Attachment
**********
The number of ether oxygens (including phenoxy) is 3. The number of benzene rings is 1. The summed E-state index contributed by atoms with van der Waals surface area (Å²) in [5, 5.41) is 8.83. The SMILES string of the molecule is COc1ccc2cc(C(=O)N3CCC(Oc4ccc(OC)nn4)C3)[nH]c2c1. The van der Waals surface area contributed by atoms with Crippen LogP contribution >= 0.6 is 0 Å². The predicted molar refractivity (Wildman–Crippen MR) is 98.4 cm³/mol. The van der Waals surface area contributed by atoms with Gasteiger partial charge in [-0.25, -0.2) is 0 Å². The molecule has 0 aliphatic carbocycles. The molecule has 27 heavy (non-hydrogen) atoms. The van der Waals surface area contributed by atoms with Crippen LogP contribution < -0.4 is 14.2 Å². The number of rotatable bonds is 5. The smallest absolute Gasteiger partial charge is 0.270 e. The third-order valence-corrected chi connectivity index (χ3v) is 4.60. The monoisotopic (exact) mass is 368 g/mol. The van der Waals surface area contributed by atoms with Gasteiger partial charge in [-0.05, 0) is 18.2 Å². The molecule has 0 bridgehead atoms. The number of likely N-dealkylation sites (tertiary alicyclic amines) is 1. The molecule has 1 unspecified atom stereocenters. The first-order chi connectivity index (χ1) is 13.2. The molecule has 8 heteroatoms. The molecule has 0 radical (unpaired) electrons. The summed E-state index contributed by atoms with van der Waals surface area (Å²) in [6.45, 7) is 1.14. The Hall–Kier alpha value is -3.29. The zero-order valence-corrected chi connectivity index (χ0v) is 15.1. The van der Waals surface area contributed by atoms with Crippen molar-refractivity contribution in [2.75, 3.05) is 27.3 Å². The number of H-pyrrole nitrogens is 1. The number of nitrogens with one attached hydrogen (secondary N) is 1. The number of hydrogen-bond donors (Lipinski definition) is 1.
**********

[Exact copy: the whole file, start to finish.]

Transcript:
The number of ether oxygens (including phenoxy) is 3. The number of benzene rings is 1. The summed E-state index contributed by atoms with van der Waals surface area (Å²) in [5, 5.41) is 8.83. The SMILES string of the molecule is COc1ccc2cc(C(=O)N3CCC(Oc4ccc(OC)nn4)C3)[nH]c2c1. The van der Waals surface area contributed by atoms with Crippen LogP contribution >= 0.6 is 0 Å². The predicted molar refractivity (Wildman–Crippen MR) is 98.4 cm³/mol. The van der Waals surface area contributed by atoms with Gasteiger partial charge in [-0.25, -0.2) is 0 Å². The molecule has 0 aliphatic carbocycles. The molecule has 27 heavy (non-hydrogen) atoms. The van der Waals surface area contributed by atoms with Crippen LogP contribution < -0.4 is 14.2 Å². The number of rotatable bonds is 5. The smallest absolute Gasteiger partial charge is 0.270 e. The third-order valence-corrected chi connectivity index (χ3v) is 4.60. The monoisotopic (exact) mass is 368 g/mol. The van der Waals surface area contributed by atoms with Gasteiger partial charge in [-0.05, 0) is 18.2 Å². The molecule has 0 bridgehead atoms. The number of likely N-dealkylation sites (tertiary alicyclic amines) is 1. The molecule has 1 unspecified atom stereocenters. The first-order chi connectivity index (χ1) is 13.2. The molecule has 8 heteroatoms. The molecule has 0 radical (unpaired) electrons. The summed E-state index contributed by atoms with van der Waals surface area (Å²) in [6.45, 7) is 1.14. The Hall–Kier alpha value is -3.29. The zero-order valence-corrected chi connectivity index (χ0v) is 15.1. The van der Waals surface area contributed by atoms with Crippen molar-refractivity contribution in [2.75, 3.05) is 27.3 Å². The number of H-pyrrole nitrogens is 1. The number of nitrogens with one attached hydrogen (secondary N) is 1. The number of hydrogen-bond donors (Lipinski definition) is 1.